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One step followed another, mindful of keeping my feet angled to each other so as not to trip. With my helper holding my left elbow, with the cane on my right, we slowly circled the court, its melting resembling Antarctica’s fragile out-cropping of ice. Ahead of us, the sun’s caricature cavorted like acrobats performing in a two-penny circus: balance was critical to the performance.

Snow-covered lawns, both hilly and flat, bumped in places like snoozing polar bears. Puddled sidewalks mirrored scraggly limbs from above; ice-melt-stained pavement resembled a child’s smear of cookie dough; fragile embroidered-like ice crystals edged bleached grass, the split second before melting: such impressions suggest focusing upon the area around my feet rather than around me. Yet, the firm hold of my helper allowed these choice impressions imprinted upon my imagination.

Then, a pause and a snatch of air. Above, ivory-blue skies invited awe: its expanse cradled the houses beneath, exposing pieces of black and brown tiles and dripping gutters. All is as it supposed to be, this benign afternoon.

I can still walk.

It is cold—very cold—and it is still winter.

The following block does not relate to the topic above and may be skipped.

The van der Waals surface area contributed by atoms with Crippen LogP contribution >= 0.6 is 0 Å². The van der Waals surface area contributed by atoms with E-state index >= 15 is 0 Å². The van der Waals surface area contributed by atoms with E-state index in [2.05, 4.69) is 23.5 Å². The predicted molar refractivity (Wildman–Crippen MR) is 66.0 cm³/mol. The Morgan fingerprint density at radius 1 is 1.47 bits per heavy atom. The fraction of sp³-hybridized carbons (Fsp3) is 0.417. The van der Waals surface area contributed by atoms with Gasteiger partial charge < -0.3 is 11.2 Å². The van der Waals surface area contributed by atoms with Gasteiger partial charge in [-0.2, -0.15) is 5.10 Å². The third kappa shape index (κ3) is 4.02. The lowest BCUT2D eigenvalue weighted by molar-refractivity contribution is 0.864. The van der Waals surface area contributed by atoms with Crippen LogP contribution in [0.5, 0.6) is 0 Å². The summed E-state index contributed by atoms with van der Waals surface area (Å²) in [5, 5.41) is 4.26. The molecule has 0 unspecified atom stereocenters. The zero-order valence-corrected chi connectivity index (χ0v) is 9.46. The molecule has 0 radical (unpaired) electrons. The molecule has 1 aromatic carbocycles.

Somehow that matters little in my warm study when enveloped within Winter Dreams, the subtitle of Tchaikovsky’s Symphony No. 1 in G minor (1866) played by the Royal Philharmonic Orchestra under the direction of Yuri Temirkanov. The first movement, fragile and effervescent, evokes inchoate scenes. Like hesitant sparrows, words surface—putting something out there that wasn’t there before: 

Moonlit snow-scapes—wind-startled frozen lakes—flocked mountain pines—brush-filled meadows—gust-sculpted cathedrals—critter-tracks meandering over hills—color-splashes angling down slopes and crisscrossing paths.

Beneath this frozen world, deep smiles thaw my imagination; trickles of water create wiggle-room for my breathing. Like the first morning of creation, Beauty still evokes such things through Tchaikovsky’s Winter Dreams.

Joy surfaces, again and again. We’ve only to receive it.

“It’s only winterbite,” my gardener friend assured me, handing me several mottled leaves from the Christmas Hollys we’d planted last spring in my side yard. Her windblown cheeks, her bulky sweatshirts and jeans, smudged from previous work, bespoke her authority tending gardens. She brightened and leaned over. “See these buds beneath other stressed leaves? Once the earth warms up, they’ll push them off and form new leaves.”

Like the Christmas Hollys, I, too, suffer from winterbite. So weary of wearing long underwear and multiple layers of heavy clothing, so bone-chilled by arctic winds, so leery of inaccurate weather forecasts, so sun-deprived, so tired of in-house walks.

Like everyone, I yearn for the warming sun to quicken my own budding with spring’s pastels: pinks, raspberry, peach, rose …



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